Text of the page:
Shariah compliant actively managed certificates (AMCs). The newest investment instrument for Islamic investors
Actively managed certificates have been around for a while — they became quite popular in Switzerland in the early 2000s. This investment instrument grew strong due to its cost and time efficiency, as well flexibility and application possibilities.
Bank Julius Bär defines AMCs as “structured products offering participation in an underlying portfolio of assets”. Other practitioners define AMCs as “securities issued by a company that pay cashflows generated by an underlying portfolio of assets, that is actively managed by a portfolio manager”.
The advantages that AMCs feature as opposed to funds and other asset management operations are massive:
· The costs of setting up and running the program are low;
· The model portfolio can be implemented for virtually any client — minimum investment is in thousands, not in hundreds of thousands;
· Time to market is short without the complexity or administrative burden of setting up a managed account or a fund. Typically, an AMC can take four weeks to come to market.
AMCs are issued by a Special Purpose Vehicle (“SPV”). SPVs are off balance sheet, bankruptcy remote standalone legal entities. In other words, any investor, not just the wealthy ones, can gain access to professionally managed opportunities, including investments in lucrative venture capital and private equity opportunities.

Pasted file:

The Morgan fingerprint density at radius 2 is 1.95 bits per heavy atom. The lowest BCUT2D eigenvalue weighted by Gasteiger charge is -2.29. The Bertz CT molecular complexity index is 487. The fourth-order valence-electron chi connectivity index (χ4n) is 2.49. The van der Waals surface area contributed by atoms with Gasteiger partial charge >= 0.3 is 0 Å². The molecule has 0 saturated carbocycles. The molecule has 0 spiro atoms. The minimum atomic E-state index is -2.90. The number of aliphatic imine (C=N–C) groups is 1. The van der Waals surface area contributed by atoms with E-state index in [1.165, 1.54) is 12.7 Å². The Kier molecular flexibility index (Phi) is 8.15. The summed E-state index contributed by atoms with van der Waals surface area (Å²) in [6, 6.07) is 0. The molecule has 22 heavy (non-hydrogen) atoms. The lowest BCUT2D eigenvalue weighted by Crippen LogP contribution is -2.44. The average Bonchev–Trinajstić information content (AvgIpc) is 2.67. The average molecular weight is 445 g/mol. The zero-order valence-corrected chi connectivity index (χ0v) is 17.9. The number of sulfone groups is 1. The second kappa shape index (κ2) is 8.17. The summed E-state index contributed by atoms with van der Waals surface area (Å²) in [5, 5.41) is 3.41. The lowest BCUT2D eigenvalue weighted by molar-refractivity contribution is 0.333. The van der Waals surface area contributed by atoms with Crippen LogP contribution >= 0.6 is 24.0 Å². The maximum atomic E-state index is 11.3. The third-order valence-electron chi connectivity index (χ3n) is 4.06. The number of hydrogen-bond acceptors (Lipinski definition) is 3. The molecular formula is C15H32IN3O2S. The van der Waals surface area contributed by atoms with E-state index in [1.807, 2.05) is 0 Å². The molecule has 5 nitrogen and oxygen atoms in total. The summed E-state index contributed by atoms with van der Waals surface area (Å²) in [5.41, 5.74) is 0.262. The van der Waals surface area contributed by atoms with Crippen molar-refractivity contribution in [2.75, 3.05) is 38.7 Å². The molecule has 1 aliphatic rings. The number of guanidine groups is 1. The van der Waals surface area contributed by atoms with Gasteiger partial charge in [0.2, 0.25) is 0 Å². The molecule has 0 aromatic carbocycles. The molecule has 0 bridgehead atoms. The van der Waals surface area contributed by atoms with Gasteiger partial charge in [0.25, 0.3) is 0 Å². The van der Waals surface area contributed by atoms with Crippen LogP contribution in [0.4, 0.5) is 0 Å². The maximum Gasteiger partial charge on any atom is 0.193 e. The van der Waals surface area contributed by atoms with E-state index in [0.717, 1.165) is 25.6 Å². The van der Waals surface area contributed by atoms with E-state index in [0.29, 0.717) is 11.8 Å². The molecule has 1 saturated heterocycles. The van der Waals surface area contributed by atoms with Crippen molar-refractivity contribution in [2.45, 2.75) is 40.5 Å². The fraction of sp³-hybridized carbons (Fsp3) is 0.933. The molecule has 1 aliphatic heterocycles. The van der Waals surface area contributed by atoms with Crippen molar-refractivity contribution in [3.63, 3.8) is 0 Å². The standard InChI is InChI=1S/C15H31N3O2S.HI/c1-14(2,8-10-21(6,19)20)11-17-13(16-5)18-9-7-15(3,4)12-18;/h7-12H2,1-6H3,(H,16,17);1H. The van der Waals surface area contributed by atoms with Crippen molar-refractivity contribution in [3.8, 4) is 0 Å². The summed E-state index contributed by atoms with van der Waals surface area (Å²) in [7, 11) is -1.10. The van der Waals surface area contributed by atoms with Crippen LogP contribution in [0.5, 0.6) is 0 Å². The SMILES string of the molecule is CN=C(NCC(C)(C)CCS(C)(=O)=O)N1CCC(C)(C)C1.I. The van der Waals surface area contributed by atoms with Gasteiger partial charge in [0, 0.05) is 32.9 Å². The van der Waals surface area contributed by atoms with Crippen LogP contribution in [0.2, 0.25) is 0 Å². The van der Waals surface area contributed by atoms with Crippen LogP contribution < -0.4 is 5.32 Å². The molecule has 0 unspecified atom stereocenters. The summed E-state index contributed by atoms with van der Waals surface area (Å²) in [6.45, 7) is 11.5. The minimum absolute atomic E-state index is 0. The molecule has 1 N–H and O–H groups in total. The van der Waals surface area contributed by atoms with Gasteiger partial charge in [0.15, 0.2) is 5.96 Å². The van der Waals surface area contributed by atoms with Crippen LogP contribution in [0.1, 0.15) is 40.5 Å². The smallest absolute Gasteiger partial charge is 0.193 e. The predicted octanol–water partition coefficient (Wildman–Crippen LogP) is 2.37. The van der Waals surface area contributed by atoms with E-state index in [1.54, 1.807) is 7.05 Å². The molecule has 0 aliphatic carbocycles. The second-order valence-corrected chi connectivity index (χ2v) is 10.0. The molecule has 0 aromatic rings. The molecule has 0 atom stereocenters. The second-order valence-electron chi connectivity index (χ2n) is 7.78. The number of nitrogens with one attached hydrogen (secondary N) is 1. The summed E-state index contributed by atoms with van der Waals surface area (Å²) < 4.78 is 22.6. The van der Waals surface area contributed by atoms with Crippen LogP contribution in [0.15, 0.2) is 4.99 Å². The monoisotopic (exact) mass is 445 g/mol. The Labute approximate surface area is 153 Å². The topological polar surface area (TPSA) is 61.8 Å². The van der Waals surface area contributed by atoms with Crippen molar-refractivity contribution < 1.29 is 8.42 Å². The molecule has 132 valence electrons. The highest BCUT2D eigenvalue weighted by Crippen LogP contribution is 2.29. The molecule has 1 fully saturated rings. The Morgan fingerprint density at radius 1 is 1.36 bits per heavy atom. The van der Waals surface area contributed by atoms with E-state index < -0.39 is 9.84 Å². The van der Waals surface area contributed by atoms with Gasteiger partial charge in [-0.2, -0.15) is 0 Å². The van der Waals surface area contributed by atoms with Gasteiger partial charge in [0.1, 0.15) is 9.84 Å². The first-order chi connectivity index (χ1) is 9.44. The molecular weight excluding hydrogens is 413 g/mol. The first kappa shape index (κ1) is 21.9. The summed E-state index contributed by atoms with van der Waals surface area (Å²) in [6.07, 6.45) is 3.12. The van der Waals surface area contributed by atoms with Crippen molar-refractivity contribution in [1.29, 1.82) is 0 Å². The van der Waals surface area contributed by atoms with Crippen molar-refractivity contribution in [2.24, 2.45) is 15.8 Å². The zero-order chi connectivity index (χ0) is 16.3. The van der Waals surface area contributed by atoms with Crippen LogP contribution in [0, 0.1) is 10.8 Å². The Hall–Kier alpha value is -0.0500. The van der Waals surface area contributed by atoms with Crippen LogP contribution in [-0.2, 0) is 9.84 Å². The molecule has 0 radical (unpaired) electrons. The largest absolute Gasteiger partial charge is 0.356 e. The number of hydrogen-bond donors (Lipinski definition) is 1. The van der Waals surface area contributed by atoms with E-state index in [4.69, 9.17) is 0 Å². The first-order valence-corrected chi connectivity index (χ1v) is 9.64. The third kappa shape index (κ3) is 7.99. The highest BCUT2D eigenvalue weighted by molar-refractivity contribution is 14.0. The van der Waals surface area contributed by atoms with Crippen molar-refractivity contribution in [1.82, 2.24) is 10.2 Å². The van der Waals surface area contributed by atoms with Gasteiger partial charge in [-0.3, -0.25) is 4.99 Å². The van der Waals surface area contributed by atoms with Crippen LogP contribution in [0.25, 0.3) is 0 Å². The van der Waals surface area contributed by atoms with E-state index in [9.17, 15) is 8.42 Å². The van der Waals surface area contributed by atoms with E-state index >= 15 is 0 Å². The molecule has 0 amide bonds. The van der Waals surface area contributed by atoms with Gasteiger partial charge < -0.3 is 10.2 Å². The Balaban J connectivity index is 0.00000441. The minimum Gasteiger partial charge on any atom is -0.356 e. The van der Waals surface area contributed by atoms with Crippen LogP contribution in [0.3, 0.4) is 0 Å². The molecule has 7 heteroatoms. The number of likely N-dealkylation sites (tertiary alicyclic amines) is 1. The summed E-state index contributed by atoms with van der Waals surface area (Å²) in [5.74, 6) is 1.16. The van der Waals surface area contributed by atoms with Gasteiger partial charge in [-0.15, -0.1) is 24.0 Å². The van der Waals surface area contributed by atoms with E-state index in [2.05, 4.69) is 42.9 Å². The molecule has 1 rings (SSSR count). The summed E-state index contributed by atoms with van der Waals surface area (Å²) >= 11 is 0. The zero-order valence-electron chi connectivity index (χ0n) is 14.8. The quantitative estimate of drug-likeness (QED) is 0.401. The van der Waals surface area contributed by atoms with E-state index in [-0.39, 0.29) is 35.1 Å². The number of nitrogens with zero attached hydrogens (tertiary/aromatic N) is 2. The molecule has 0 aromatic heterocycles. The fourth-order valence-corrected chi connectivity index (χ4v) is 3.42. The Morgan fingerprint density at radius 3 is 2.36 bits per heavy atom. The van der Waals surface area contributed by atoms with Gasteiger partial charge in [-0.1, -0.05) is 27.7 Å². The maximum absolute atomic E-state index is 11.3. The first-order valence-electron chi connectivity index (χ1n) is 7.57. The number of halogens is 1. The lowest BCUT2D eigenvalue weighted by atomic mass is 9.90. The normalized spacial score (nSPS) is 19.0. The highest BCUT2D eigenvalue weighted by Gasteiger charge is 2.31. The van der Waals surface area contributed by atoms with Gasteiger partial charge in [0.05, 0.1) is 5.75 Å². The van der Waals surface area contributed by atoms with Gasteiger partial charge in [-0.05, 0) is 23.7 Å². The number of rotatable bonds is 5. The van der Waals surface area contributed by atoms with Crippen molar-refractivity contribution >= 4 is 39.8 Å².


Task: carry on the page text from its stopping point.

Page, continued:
So, creating a Shariah compliant version of AMCs is not particular challenging. It requires a careful selection of underlying assets — equity, property, real assets, or commodities that are not Haram, with moderate permissible level of debt and a fetwa related to the product.
Let’s take public shares for example — the S&P 500 Index includes over 200 companies that are Shariah compliant. Most startups and private companies do not break Shariah debt covenants and are Shariah compliant as long as they are not involved in Haram activities. So, the universe of permitted assets is incredibly large.
AMCs are “light documentation” and fast to market tools allowing a manager to capitalize on interest in a specific investment theme — the best way to react to hot investment topics. We have finally entered the time when ethical investments — ESG-oriented companies, Green Sukuk, renewable energy have become very attractive.
I am very confident that in 2023 we will see at least 10–12 Shariah compliant AMCs. In the meantime, I discovered an interesting instrument — Orestes “Hydrogen for Clean Energy in Europe by 2030” — a Shariah compliant AMC that invests in Green and Turquoise hydrogen projects in Europe — fuel cells, H2 storage facilities and power generation. Many of these companies when scaled up will find themselves applicable for large hydrogen industries of Saudi Arabia, the UAE, the US and China. With a fetwa from Yassar Research, the product promises to be ethical, Shariah compliant and profitable for similarly-minded investors.
Shariah encourages gaining wealth as long as it is done in a Halal manner.